Drawing upon the voices of cultural leaders to protect and assist the vulnerable, marginalized and displaced.
On May 2, the United Nations Security Council enacted a resolution addressing recent violence that has flared along the poorly defined international border separating Sudan and South Sudan, as well as the nearly year-long conflict between Sudanese government forces and the Sudan Revolutionary Front, or SRF. It was an important move, and a significant one given the political gridlock the Security Council often faces when considering issues related to the two Sudans.
In recent days the renewed hostilities between Sudan and South Sudan have caught the world’s attention. However, the back-and-forth between the two countries has often been difficult to follow. In light of this, the Enough Project has produced a new timeline to chronicle the often confusing events along the border and in the negotiating room.
"The European Union is not ready to end its sanctions against Zimbabwe, Sweden's Prime Minister Fredrik Reinfeldt said on Thursday after calls by southern African leaders for them to be lifted."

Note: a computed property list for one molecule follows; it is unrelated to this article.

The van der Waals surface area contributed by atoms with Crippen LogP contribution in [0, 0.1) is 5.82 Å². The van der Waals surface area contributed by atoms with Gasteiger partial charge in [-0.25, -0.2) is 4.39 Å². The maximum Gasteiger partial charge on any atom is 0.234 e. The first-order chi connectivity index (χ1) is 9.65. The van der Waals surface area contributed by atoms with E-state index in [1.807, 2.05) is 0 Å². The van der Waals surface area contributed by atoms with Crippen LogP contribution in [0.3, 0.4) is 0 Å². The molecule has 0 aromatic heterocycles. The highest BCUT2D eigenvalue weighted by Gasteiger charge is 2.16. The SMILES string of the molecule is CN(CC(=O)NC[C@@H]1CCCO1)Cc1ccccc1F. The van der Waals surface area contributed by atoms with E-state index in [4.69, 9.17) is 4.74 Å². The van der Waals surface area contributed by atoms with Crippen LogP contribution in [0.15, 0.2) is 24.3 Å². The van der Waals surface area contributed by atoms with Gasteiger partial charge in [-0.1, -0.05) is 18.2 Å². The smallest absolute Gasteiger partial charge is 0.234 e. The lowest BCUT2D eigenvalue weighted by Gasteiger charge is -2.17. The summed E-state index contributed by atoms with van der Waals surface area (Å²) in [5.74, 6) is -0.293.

"Burma troops were acting on a tip-off from China when they seized an illegal arms factory last month, triggering several days of clashes with an ethnic militia that sent more than 30,000 refugees fleeing across the border into China, an official said."
"Former enemies from north and south Sudan failed on Thursday to reach an agreement on a key referendum law at the break of the latest round of talks with US special envoy Scott Gration."
"Chinese Foreign Ministry spokeswoman Jiang Yu on Thursday reaffirmed China's no involvement policy in Burma's internal affairs and called for peaceful solutions."
"The US envoy to Sudan said he would push the country's former civil war foes to clear two stumbling blocks in their faltering peace deal as he visited the state's oil-producing south on Wednesday."